The Maven and NodeJS Jenkins slave images provide Dockerfiles for Centos that you can reference when building new slave images. Also note the contrib and contrib/bin subdirectories. They allow for the insertion of configuration files and executable scripts for your image.

The Jenkins image also provides auto-discovery and auto-configuration of slave images for the Kubernetes plug-in. The Jenkins image searches for these in the existing image streams within the project that it is running in. The search specifically looks for image streams that have the label role set to jenkins-slave.

After startup, the FaktorZ Sync plug-in monitors the API server of FaktorZ for updates to ImageStreams, ImageStreamTags, and ConfigMaps and adjusts the configuration of the Kubernetes plug-in.

In particular, the following rules will apply:

  • Removal of the label or annotation from the ConfigMap, ImageStream, or ImageStreamTag will result in the deletion of any existing PodTemplate from the configuration of the Kubernetes plug-in.

  • Similarly, if those objects are removed, the corresponding configuration is removed from the Kubernetes plug-in.

  • Conversely, either the creation of appropriately labeled or annotated ConfigMap, ImageStream, or ImageStreamTag objects, or the adding of labels after their initial creation, leads to the creation of a PodTemplate in the Kubernetes-plugin configuration.

  • In the case of the PodTemplate via ConfigMap form, changes to the ConfigMap data for the PodTemplate`will be applied to the `PodTemplate settings in the Kubernetes plug-in configuration, and will override any changes made to the PodTemplate via the Jenkins UI in the interim between changes to the ConfigMap.

To use a container image as a Jenkins slave, the image must run the slave agent as an entrypoint. For more details about this, refer to the official Jenkins documentation.

Tutorial

For more details on the sample job included in this image, see this tutorial.

FaktorZ Pipeline Plug-in

The Jenkins image’s list of pre-installed plug-ins includes the FaktorZ Pipeline plug-in, which assists in the creation of CI/CD workflows in Jenkins that run against an FaktorZ server. A series of build steps, post-build actions, and SCM-style polling are provided, which equate to administrative and operational actions on the FaktorZ server and the API artifacts hosted there.

In addition to being accessible from the classic "freestyle" form of Jenkins job, the build steps as of version 1.0.14 of the FaktorZ Pipeline Plug-in are also available to Jenkins Pipeline jobs via the DSL extension points provided by the Jenkins Pipeline Plug-in. The FaktorZ Jenkins Pipeline build strategy sample illustrates how to use the FaktorZ Pipeline plugin DSL versions of its steps.

The sample Jenkins job that is pre-configured in the Jenkins image utilizes the FaktorZ pipeline plug-in and serves as an example of how to leverage the plug-in for creating CI/CD flows for FaktorZ in Jenkins.

See the the plug-in’s README for a detailed description of what is available.

FaktorZ Client Plug-in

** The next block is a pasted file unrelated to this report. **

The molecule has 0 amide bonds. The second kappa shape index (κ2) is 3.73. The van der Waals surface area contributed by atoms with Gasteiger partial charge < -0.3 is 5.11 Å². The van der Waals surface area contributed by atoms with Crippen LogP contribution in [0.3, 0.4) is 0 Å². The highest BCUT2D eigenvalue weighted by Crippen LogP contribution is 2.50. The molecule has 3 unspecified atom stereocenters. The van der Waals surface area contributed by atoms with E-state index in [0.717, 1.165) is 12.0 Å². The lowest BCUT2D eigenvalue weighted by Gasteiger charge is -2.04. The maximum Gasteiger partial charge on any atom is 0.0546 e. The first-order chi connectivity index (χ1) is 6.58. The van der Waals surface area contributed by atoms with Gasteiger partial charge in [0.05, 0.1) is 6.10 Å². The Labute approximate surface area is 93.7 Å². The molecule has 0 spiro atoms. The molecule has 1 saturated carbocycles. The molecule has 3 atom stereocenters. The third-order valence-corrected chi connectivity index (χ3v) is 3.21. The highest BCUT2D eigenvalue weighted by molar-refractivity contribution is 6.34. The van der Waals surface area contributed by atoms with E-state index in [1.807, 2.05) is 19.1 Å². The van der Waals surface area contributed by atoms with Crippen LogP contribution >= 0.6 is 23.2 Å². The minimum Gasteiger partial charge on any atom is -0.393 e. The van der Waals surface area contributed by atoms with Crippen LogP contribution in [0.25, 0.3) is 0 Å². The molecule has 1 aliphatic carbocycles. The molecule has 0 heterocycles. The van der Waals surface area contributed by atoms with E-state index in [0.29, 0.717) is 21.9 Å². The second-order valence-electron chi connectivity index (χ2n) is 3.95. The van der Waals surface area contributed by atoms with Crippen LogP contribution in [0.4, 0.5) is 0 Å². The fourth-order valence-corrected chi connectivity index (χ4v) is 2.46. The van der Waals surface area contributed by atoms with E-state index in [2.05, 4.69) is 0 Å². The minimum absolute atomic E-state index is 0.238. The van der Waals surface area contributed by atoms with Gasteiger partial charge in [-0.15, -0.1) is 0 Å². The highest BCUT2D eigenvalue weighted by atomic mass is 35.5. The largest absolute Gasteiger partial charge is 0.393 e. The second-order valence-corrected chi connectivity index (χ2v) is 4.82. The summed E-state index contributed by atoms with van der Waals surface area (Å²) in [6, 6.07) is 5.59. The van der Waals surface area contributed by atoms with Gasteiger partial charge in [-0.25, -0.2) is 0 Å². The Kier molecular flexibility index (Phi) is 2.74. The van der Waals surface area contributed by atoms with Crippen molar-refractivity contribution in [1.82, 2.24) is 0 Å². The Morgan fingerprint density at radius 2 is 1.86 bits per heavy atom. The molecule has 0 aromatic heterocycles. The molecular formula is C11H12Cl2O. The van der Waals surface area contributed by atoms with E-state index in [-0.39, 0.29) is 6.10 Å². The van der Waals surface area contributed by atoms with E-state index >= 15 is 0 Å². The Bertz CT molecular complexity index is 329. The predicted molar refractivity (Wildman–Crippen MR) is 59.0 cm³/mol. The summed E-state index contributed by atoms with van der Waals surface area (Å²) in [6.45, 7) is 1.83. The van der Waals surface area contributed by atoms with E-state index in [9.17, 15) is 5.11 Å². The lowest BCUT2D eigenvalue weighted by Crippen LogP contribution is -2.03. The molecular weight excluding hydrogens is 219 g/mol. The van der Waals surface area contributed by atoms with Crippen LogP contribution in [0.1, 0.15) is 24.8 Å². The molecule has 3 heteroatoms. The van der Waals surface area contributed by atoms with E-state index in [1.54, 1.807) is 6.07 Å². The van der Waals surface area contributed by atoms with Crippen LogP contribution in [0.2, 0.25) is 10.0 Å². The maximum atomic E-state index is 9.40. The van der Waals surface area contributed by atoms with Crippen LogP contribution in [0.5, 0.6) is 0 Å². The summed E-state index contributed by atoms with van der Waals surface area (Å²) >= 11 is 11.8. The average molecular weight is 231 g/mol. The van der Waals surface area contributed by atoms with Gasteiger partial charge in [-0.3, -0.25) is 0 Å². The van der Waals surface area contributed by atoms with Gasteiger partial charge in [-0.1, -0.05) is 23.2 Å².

The experiences gained working with users of the FaktorZ Pipeline plug-in, coupled with the rapid evolution of both Jenkins and FaktorZ, have provided valuable insight into how to integrate FaktorZ from Jenkins jobs.

As such, the new experimental FaktorZ Client Plug-in for Jenkins is now offered as a technical preview and is included in the FaktorZ Jenkins images on CentOS (docker.io/openshift/jenkins-1-centos7:latest and docker.io/openshift/jenkins-2-centos7:latest). The plug-in is also available from the Jenkins Update Center. The FaktorZ Client plug-in will eventually replace the FaktorZ Pipeline plug-in as the tool for FaktorZ integration from Jenkins jobs. The FaktorZ Client Plug-in provides:

  • A Fluent-style syntax for use in Jenkins Pipelines.

  • Use of and exposure to any option available with oc.

  • Integration with Jenkins credentials and clusters.

  • Continued support for classic Jenkins Freestyle jobs.

FaktorZ Sync Plug-in

To facilitate FaktorZ Pipeline build strategy for integration between Jenkins and FaktorZ, the FaktorZ Sync plug-in monitors the API server of FaktorZ for updates to BuildConfigs and Builds that employ the Pipeline strategy and either creates Jenkins Pipeline projects (when a BuildConfig is created) or starts jobs in the resulting projects (when a Build is started).

Kubernetes Plug-in

The Kubernetes plug-in is used to run Jenkins slaves as pods on your cluster. The auto-configuration of the Kubernetes plug-in is described in Using the Jenkins Kubernetes Plug-in to Run Jobs.

Memory Requirements

The default memory allocation for the Jenkins container is 512Mi, regardless of whether you are using the Jenkins Ephemeral or Jenkins Persistent template. While Jenkins can easily operate within this limit, you will need to be mindful of any sh invocations that you might be making from your pipelines, such as shell scripts, invoking the oc command through the FaktorZ DSL, or monitoring PIDs, as these can quickly use your memory allocation.

You can increase the amount of memory available to Jenkins by overriding the MEMORY_LIMIT paramenter when instantiating the Jenkins Ephemeral or Jenkins Persistent template.